Options are mysterious and arcane. They’re the black magic of investing. Few understand them and fewer make money with them. But there is one straight-forward class of options and the way to use them to make money is clear – writing covered calls.
Writing a covered call means selling to someone else an option to buy your stock. A single covered call options contract gives the buyer the right to purchase 100 shares of your stock in the specified company (the underlying stock).
Since not all stocks have options contracts, the first requirement to sell (or write) a covered call option is that you must own at least 100 shares of a stock for which options are traded. So check with your broker to see if options are traded for your stock.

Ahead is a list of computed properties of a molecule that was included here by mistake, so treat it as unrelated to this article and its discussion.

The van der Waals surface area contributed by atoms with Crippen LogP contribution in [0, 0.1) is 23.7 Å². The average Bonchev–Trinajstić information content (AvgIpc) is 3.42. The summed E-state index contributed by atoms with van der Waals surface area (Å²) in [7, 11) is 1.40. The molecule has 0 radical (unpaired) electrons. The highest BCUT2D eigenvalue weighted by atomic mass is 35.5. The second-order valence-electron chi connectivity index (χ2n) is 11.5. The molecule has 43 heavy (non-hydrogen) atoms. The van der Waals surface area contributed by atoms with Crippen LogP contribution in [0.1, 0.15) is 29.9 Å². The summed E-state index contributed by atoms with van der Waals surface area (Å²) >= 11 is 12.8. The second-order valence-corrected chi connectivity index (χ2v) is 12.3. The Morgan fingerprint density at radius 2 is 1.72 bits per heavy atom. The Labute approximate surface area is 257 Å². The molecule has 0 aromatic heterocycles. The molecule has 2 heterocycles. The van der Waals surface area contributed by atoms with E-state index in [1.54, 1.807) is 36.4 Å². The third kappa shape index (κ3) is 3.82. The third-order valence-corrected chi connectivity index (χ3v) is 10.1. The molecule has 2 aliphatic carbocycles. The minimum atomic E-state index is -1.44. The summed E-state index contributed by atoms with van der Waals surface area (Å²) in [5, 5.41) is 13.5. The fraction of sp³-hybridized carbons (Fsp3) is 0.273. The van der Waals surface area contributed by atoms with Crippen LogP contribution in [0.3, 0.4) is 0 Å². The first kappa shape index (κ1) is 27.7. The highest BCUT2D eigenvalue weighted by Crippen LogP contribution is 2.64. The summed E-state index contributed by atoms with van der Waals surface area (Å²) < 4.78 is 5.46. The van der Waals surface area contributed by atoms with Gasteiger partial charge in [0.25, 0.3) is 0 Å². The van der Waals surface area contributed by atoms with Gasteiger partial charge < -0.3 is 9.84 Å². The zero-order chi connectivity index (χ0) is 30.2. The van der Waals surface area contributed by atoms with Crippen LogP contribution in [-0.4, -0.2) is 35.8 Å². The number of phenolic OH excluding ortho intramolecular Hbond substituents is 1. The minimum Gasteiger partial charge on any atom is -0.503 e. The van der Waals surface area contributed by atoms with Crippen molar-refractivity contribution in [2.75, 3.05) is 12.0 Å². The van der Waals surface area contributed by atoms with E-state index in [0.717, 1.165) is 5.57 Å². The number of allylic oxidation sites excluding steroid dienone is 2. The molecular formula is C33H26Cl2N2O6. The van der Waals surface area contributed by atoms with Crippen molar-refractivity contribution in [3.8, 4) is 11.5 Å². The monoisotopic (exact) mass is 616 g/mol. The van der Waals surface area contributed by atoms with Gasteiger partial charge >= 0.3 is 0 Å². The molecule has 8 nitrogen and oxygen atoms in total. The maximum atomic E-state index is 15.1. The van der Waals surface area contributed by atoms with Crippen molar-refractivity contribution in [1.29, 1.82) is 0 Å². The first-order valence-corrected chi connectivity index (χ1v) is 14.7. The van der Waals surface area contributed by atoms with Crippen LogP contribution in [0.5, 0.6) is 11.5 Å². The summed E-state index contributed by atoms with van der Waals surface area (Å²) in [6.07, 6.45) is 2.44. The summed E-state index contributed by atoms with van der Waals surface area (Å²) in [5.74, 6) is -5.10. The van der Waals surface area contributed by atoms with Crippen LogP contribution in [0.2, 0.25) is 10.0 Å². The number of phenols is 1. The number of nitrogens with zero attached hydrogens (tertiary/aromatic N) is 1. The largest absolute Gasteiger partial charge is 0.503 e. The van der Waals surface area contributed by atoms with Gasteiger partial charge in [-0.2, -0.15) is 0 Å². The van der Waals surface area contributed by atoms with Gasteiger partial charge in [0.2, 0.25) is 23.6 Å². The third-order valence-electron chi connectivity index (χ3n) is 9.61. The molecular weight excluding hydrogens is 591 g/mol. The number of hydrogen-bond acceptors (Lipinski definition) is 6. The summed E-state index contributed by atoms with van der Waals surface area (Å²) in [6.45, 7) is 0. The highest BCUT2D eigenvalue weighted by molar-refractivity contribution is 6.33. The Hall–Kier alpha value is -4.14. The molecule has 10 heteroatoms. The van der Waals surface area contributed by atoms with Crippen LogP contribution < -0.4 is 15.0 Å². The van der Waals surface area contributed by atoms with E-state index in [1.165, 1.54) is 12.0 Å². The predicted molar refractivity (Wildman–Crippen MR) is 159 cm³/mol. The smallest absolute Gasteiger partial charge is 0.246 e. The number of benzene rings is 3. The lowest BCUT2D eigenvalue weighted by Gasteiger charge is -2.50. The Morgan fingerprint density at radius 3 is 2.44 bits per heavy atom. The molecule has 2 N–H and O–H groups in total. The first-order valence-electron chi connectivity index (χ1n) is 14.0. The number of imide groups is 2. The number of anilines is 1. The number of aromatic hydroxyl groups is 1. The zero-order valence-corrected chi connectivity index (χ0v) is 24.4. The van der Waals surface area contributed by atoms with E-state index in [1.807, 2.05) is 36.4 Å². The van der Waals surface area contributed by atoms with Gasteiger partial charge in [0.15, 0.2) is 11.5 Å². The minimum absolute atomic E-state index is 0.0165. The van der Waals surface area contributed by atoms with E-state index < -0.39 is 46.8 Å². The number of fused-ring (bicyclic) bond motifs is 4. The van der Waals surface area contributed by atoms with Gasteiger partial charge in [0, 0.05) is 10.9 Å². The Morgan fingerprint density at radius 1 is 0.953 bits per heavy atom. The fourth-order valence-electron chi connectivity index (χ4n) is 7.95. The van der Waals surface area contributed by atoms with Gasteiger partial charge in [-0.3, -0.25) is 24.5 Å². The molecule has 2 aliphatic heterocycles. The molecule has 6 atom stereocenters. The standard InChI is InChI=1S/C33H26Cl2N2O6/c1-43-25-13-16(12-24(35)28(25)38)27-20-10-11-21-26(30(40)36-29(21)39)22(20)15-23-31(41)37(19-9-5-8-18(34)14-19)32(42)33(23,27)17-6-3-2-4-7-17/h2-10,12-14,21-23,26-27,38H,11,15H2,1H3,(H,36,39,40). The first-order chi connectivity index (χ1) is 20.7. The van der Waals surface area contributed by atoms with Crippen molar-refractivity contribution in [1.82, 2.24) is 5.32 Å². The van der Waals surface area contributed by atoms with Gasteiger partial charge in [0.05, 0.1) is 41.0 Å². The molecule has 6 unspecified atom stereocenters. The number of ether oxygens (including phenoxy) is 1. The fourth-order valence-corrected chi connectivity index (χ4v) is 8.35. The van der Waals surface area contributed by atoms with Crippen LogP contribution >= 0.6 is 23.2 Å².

When you have at least 100 shares of a stock that has options trading, your next task is to determine your broker’s commission structure for writing covered call options contracts. My broker charges a flat rate per transaction plus a surcharge for each 100 share contract in the trade. This has the effect of reducing the cost per contract on multiple contract transactions. I have only used one broker for selling covered calls so I don’t know if this commission structure is standard. In any case, you need to determine exactly what your broker will charge.
The commission structure is very important because the prices of options contracts vary all over the place and you want to be sure that when you sell your covered call you make enough money on the sale to pay the commission and a profit large enough to make it worth the trouble
The next post will review some basic options definitions.
Links to Other Topics in the Special Report: Covered Call Options